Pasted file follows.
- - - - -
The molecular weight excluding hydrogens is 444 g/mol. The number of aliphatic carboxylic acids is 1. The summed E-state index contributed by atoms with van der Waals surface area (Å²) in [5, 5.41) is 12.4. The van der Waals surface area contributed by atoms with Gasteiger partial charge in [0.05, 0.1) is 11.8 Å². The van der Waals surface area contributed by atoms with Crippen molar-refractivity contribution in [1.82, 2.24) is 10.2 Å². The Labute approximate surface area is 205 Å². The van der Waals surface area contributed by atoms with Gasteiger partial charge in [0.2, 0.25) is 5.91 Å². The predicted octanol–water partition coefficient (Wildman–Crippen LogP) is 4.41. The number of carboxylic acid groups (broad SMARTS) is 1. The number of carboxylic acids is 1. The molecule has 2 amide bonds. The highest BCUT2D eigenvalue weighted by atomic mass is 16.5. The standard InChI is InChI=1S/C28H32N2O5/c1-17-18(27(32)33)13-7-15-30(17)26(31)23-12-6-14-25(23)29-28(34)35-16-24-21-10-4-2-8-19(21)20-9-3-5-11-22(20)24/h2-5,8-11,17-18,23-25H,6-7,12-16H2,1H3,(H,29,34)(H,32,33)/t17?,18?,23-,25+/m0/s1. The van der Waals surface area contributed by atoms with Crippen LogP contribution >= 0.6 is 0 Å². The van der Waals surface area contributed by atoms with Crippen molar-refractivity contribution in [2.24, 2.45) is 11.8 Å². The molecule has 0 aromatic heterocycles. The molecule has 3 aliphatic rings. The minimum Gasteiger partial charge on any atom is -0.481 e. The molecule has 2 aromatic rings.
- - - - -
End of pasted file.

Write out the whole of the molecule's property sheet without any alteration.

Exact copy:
The molecular weight excluding hydrogens is 444 g/mol. The number of aliphatic carboxylic acids is 1. The summed E-state index contributed by atoms with van der Waals surface area (Å²) in [5, 5.41) is 12.4. The van der Waals surface area contributed by atoms with Gasteiger partial charge in [0.05, 0.1) is 11.8 Å². The van der Waals surface area contributed by atoms with Crippen molar-refractivity contribution in [1.82, 2.24) is 10.2 Å². The Labute approximate surface area is 205 Å². The van der Waals surface area contributed by atoms with Gasteiger partial charge in [0.2, 0.25) is 5.91 Å². The predicted octanol–water partition coefficient (Wildman–Crippen LogP) is 4.41. The number of carboxylic acid groups (broad SMARTS) is 1. The number of carboxylic acids is 1. The molecule has 2 amide bonds. The highest BCUT2D eigenvalue weighted by atomic mass is 16.5. The standard InChI is InChI=1S/C28H32N2O5/c1-17-18(27(32)33)13-7-15-30(17)26(31)23-12-6-14-25(23)29-28(34)35-16-24-21-10-4-2-8-19(21)20-9-3-5-11-22(20)24/h2-5,8-11,17-18,23-25H,6-7,12-16H2,1H3,(H,29,34)(H,32,33)/t17?,18?,23-,25+/m0/s1. The van der Waals surface area contributed by atoms with Crippen LogP contribution >= 0.6 is 0 Å². The van der Waals surface area contributed by atoms with Crippen molar-refractivity contribution in [2.24, 2.45) is 11.8 Å². The molecule has 0 aromatic heterocycles. The molecule has 3 aliphatic rings. The minimum Gasteiger partial charge on any atom is -0.481 e. The molecule has 2 aromatic rings.